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Let's Talk: Depression

Friday, 29 August 2014

When it comes to struggling, depression wins. Being unable to control your own mind is absolutely terrifying. It’s not another way to gain attention or a joke, it’s a mental health issue that seems to be dismissed far too often.

I, myself have and am suffering with depression.

After dealing with an anxiety disorder throughout adolescence, the constant relapsing, the break-down of relationships and the knowledge that this was forever eventually led me to hitting rock bottom and being then diagnosed with depression. 

It’s not just about being sad or struggling to motivate yourself. It’s about not seeing the point in anything, not having the mentality to get out of bed. It’s about watching the people around you progress into adulthood, fall in love, move to the other side of the world, all whilst you remain at square one, so completely and utterly lost. It’s about wondering how everyone around you has it so easy and what on earth you’ve done to deserve this. Depression is about being on on edge with nerves all the time and not being able to get a full sentence out without stuttering. It’s about loss of appetite, loosing sleep and continuously waking up from nightmares of overdosing, whilst everyone else is sleeping peacefully. 

Old friends will assume you’ve ‘gone off the rails’ and that’s okay because it just means you’re a broken person and you know how to survive when things get tough. Once you’ve mastered depression and irrational thoughts you can do pretty much anything.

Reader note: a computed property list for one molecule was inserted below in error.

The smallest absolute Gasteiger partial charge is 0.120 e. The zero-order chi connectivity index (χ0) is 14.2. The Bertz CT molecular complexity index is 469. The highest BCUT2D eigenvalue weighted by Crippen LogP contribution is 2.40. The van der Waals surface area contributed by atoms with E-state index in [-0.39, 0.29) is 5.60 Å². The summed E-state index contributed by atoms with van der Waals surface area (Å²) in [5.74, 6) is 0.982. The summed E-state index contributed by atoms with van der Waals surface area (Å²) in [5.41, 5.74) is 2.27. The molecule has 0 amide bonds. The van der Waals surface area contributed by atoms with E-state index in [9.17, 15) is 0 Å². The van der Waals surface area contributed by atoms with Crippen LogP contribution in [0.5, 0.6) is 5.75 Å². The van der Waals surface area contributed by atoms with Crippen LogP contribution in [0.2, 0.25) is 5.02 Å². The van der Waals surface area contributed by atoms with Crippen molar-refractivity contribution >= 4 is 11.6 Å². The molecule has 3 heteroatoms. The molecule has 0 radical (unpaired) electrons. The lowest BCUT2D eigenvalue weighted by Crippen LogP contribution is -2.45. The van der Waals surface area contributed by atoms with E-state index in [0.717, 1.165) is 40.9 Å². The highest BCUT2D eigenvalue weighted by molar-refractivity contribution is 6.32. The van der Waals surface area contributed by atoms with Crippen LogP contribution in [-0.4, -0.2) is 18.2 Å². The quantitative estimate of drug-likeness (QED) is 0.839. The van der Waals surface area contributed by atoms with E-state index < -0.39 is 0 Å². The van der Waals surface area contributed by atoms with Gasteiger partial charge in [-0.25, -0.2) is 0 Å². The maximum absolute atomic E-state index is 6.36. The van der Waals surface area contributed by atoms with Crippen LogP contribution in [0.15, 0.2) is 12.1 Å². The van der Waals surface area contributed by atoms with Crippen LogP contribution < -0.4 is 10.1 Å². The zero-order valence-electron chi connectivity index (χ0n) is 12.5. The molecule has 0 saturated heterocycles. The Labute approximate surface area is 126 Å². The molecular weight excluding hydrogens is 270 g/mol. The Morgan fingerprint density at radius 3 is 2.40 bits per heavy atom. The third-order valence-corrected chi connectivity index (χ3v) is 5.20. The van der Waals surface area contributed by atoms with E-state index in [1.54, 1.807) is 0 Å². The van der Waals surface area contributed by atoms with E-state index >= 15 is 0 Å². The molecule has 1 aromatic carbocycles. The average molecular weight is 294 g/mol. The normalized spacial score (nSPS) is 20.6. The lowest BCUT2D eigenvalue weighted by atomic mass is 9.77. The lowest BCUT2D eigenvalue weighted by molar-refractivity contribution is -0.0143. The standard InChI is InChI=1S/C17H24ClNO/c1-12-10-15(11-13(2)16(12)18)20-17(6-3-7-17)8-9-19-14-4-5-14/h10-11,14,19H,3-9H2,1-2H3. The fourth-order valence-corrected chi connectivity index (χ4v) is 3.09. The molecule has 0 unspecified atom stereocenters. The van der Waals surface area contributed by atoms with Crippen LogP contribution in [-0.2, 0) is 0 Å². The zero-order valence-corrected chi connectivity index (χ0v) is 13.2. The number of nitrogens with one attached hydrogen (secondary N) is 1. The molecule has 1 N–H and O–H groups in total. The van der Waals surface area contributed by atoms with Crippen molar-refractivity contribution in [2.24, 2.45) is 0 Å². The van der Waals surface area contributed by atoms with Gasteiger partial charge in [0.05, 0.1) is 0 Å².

Depression is an incredibly common issue and not an emotion or feeling. Just because you’re having a bad day does not mean you’ve got depression, you’ll be okay, I promise, just keep going!

It took me three years and a sudden urge to take my own life before I got professional help, I was offered both pills and therapy. Pills work as a plaster as they ease the pain for a while but don’t teach you how to deal with the problem (I was also worried about addiction so I turned them down). I began having therapy, It’s needless to say I was absolutely terrified. After three sessions I gave up, I decided I didn’t need it anymore and I felt so much more in control of my life then I ever did before. Recovery isn't about being happy all the time, it's about learning to deal with your disorder in a healthy way and not letting it ruin your life anymore.


I’ve learnt that everyone suffers at one point or another and I’m secretly glad that I’ve learnt to deal with it at such a young age. Having suffered has taught me a lot and provided me with a huge amount of confidence. It will never get worse then being suicidal and I have the ability to deal with that now. I am incredibly proud of myself for that. 


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